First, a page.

Although lobbying spending is typically a small proportion of profits, some industries and companies have established strong relationships and influenced policies in their favour.
The tailwinds those efforts brought may become headwinds going forward. The chart below plots the average levels of spending on lobbying and political contributions in each sector.
2. Adaptability will be key
A more fluid political backdrop raises the importance of adaptability over specific plans. Grounding strategic and investment goals in a specific vision of the world, however well thought-through, is less useful than ensuring business models are flexible to the changes that inevitably lie ahead.
To gauge corporate adaptability, the chart below compares the proportions of sales companies generate from product segments which existed in their business five years earlier.
On average, companies in every industry generate more than three quarters of their sales from well-established business units, but there are sizeable differences across sectors.
3. Global business models under threat
Globalisation lies at the root of many of the issues that top voters’ concerns.
Opening economies to global trade, capital and migration puts unskilled workers into competition with cheaper labour in emerging economies, cedes policy control to market forces and raises immigration pressures.
The net result for economic growth is invariably positive but with the benefits unevenly concentrated in a minority of the population, democratic politics create a brake to globalisation when too large a share of the population ceases to benefit.
Those industries whose customers are most global, or rely on global supply chains, are likely to be most threatened by moves toward more protectionist attitudes and policies.
4. Long term government spending and tax pressures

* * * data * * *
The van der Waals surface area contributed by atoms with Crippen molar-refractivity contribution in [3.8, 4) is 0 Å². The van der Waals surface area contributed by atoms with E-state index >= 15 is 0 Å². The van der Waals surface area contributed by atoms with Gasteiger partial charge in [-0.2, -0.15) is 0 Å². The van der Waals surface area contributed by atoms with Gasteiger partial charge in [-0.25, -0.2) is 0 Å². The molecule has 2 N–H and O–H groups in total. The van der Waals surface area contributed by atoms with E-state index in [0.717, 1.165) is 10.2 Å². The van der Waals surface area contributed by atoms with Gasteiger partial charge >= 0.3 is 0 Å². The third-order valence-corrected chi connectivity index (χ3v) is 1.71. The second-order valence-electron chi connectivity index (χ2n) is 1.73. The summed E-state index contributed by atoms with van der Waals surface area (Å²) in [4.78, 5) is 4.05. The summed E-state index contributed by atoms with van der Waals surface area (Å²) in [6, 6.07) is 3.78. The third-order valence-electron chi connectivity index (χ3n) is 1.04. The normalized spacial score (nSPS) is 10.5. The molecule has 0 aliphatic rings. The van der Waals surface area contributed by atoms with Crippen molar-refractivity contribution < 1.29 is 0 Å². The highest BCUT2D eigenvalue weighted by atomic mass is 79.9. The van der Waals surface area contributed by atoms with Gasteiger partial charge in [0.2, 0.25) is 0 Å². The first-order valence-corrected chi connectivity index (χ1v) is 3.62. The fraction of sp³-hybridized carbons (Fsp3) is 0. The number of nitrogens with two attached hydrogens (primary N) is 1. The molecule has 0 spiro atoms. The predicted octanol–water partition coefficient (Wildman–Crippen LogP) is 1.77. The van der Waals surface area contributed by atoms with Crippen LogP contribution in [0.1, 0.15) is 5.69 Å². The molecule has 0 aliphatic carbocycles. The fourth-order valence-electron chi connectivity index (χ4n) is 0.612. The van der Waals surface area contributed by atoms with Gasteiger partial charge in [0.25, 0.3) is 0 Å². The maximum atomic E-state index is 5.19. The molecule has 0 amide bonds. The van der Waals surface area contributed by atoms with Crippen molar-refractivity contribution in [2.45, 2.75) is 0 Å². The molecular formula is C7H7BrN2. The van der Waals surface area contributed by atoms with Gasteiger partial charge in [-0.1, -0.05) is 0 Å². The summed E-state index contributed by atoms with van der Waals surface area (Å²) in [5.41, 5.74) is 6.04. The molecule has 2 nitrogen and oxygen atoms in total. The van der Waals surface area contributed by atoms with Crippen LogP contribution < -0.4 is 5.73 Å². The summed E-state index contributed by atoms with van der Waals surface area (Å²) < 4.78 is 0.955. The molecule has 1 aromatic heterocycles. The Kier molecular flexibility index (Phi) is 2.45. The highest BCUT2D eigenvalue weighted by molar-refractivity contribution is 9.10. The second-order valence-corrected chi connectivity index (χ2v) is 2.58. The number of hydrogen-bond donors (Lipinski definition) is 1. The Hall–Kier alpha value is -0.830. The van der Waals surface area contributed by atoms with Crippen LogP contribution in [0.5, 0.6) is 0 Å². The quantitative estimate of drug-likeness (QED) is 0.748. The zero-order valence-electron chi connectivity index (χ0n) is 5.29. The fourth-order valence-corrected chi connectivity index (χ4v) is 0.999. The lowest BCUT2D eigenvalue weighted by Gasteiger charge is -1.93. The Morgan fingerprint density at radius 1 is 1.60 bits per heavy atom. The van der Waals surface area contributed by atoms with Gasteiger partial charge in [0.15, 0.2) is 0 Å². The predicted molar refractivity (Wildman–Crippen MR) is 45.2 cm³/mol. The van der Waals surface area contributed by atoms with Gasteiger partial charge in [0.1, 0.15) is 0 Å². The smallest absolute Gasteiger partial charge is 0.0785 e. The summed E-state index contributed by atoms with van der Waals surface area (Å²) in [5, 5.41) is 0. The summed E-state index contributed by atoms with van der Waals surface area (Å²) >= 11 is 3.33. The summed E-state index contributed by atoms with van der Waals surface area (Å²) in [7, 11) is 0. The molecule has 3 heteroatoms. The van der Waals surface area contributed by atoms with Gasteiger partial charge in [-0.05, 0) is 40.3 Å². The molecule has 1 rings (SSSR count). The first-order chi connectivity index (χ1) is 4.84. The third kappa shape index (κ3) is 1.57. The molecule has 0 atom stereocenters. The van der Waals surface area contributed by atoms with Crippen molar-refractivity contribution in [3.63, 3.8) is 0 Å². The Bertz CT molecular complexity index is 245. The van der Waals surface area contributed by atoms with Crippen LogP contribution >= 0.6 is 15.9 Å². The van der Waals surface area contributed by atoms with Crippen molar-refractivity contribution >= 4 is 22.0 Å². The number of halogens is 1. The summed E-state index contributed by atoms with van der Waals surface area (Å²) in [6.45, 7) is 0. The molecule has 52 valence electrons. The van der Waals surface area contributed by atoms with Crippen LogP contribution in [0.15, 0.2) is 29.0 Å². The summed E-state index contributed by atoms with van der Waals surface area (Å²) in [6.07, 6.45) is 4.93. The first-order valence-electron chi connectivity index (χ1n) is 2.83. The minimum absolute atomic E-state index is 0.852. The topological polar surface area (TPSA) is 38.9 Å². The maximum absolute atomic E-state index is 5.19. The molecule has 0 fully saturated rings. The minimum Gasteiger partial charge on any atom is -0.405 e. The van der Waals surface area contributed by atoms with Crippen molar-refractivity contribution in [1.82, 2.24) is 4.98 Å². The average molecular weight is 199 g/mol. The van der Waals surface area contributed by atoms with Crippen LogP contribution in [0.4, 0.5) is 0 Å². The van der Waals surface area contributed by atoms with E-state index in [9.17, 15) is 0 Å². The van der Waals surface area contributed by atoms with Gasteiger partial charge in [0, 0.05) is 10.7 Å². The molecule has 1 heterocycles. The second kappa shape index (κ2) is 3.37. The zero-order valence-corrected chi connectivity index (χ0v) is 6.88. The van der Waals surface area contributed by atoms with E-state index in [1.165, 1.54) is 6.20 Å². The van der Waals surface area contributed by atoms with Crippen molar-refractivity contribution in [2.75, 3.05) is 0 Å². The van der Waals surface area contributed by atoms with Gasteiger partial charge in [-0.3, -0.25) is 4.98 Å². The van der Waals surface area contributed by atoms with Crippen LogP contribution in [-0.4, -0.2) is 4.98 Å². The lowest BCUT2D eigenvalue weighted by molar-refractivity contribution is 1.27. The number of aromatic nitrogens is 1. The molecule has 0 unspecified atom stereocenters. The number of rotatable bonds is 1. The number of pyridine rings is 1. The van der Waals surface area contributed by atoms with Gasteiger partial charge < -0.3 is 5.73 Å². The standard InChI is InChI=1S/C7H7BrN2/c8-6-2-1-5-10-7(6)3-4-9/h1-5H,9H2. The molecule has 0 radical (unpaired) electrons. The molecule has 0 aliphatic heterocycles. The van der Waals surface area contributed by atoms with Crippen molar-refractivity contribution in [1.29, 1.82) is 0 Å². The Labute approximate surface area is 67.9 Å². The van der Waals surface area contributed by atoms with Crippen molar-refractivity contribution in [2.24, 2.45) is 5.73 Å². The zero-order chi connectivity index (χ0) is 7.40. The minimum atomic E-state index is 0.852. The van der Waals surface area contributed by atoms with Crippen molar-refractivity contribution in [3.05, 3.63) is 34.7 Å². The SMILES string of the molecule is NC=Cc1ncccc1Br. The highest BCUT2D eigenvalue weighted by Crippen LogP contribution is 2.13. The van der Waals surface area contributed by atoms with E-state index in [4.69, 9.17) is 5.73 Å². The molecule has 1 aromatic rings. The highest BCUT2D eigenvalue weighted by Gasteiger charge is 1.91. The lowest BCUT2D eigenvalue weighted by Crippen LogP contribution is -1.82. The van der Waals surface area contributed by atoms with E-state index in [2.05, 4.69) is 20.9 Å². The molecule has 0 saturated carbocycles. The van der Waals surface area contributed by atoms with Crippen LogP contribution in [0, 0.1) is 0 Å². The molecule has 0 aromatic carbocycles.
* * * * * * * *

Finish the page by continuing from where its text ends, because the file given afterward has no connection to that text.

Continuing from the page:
The need to balance their books eventually creates a constraint within which all governments need to operate.
Across major advanced economies, only Korea and Germany are running government surpluses while six of the G7 countries continue to operate with unsustainable deficits even after years of austerity measures.
A rise in taxation, cuts in government spending or a combination of both are an inevitable feature of future budgets, whatever political party is in power.
Those paying the lowest tax rates face the greatest risks of cost increases, whereas those most reliant on government spending are at the greatest risk of growth pressures.
We have little to add to questions of how the UK’s Brexit negotiations will be affected by the general election result, whether Macron will succeed in transforming France’s political agenda or what excitement Trump’s next announcement holds.
More important is the direction of political travel and the journey ahead for global industries and their financial prospects.
We have identified several trends we expect to feature on that journey. While the outlook may be getting more complicated, a roadmap that includes those hurdles is becoming more important.
This article has first been published on schroders.com.